Spanish (Andalusian) Tiles following the Arabic and Moorish traditions
The Spanish word for tile, ‘azulejo’, is derived from the Arabic word, الزليج (az-zulayj) meaning “polished stone”. This origin explains the unmistakable Arab influences in many modern Spanish tiles, which interlock curvilinear, geometric or floral motifs.
In the 15th century, cities in the south of Spain, a region called, Andalusia, became the major centre of the tile industry, employing the ancient craft passed on through generations. The original tiles were glazed in a single colour and decorated with geometric patterns. They were applied on walls and used for paving floors.
Islamic artists and craftsmen who worked in cities such as Cordoba, Granada, and Seville, from the 8th to the 15th centuries, crafted these tiles Based on eight geometric patterns. The mosaics were handmade with many different-shaped pieces which all fit together. It is believed that the origin of the designs came out of artistic limitations for Muslims, who by strict Islamic law were not allowed to depict living beings and therefore expressed their art through shapes, colours, or the words of the Coran.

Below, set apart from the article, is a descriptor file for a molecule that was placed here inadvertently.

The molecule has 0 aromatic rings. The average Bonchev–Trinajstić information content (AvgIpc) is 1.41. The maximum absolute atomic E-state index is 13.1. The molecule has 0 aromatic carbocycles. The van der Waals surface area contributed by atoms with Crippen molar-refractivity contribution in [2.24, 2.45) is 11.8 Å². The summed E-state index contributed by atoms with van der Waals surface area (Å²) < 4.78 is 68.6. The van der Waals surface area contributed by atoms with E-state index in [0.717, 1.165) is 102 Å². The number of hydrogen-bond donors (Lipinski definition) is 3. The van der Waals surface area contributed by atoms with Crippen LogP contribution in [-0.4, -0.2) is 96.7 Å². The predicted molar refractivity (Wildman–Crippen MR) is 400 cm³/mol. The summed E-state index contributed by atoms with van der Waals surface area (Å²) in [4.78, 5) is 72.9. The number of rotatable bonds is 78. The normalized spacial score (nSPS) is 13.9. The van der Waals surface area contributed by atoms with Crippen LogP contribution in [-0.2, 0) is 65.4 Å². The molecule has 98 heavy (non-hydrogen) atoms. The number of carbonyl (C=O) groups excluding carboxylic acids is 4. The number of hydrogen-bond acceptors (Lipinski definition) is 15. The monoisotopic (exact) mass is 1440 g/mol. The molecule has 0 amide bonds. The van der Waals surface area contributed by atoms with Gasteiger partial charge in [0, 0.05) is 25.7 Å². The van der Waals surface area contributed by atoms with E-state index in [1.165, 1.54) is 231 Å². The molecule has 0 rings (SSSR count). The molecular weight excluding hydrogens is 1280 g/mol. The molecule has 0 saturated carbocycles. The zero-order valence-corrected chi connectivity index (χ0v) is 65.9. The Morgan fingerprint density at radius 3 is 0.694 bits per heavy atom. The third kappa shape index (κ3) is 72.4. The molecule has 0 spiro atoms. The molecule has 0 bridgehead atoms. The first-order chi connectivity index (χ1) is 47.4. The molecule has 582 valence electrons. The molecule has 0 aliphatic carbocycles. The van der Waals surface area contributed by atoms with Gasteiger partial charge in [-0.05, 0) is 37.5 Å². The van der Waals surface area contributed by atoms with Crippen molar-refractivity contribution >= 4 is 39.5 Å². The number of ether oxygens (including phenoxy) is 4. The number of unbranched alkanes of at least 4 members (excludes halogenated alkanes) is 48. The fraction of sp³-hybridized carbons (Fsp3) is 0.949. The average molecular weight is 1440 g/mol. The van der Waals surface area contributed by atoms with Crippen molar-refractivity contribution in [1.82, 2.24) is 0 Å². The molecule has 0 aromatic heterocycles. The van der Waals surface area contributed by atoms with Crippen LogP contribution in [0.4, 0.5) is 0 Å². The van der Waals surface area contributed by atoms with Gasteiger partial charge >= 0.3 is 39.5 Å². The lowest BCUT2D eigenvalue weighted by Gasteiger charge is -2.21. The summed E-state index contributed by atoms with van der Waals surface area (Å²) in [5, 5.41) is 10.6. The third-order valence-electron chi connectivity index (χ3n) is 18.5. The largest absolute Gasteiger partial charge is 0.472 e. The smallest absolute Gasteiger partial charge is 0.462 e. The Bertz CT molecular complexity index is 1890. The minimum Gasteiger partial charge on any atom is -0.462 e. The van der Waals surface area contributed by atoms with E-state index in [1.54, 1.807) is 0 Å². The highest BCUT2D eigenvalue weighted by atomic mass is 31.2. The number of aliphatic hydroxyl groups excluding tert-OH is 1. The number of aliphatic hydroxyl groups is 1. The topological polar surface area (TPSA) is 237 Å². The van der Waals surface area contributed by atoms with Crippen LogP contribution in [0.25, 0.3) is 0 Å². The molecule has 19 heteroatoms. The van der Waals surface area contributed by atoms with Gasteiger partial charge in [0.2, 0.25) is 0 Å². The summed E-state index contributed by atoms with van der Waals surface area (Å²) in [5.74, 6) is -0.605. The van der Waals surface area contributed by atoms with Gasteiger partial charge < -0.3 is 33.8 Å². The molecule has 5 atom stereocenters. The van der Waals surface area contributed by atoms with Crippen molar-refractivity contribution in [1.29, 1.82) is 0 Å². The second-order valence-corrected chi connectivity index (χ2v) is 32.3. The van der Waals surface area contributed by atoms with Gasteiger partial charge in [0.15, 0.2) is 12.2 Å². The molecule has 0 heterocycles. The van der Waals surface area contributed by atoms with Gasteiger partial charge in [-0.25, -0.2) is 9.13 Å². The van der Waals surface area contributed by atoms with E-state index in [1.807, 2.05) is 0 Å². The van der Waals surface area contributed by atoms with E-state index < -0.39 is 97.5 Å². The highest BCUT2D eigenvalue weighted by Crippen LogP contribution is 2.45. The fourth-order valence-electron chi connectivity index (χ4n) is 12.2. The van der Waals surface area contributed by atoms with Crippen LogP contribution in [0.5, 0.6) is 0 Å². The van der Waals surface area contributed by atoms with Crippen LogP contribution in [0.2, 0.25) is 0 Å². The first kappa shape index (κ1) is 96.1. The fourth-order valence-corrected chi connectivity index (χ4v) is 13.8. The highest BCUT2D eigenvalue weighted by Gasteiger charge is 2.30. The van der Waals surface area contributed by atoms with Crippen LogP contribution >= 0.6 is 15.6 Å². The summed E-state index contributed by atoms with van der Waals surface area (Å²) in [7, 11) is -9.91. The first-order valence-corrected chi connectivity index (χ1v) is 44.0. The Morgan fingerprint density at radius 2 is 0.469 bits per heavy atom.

The traditional colours used were, brown, green, white, saffron, blue and black, which had symbolic meaning in Islam. White, black and brown symbolized the spirit under Sufi imagery. The 4 elements were represented by Red for fire, dry and hot, yellow for air, moist and hot, blue for earth, dry and cold, green for water, moist and cold. Contemplating the tiles inspired the viewer into a meditation which often had religious implications.
Master craftsmen would be apprenticed from a young age and learn how to design and create grand mosaics with the tiles. The use of these tiles became a symbol of sophistication and wealth in many homes. During the Marinid dynasty in 13th-15th century Morocco, it was also used in ornamenting walls, fountains, tables, floors, countertops, ceilings, and sometimes even entire mosques.
The overlaps between Moorish and Spanish, Islamic and Christian are evident to anyone who visits many ancient buildings, gardens and palaces of southern Spain. This mixed art form of Moorish art combined with the Christian culture, is called the Mudejar style. The Alcazar of Sevilla, the Alhambra Palace, and the Mosque in Cordoba, include some magnificent examples. There are also similar examples of Moorish style tiles in Portugal, and Italy.
The tiles I have chosen in the picture decorate the lower part of the wall of the entrance to this beautiful 18th century building, which was a palace, and is now divided into many small apartments, for sale or rent.
These tiles have a clearly Christian influence because they include floral motifs, which are not found in Islamic art.
Have a look at some of the other entries for this week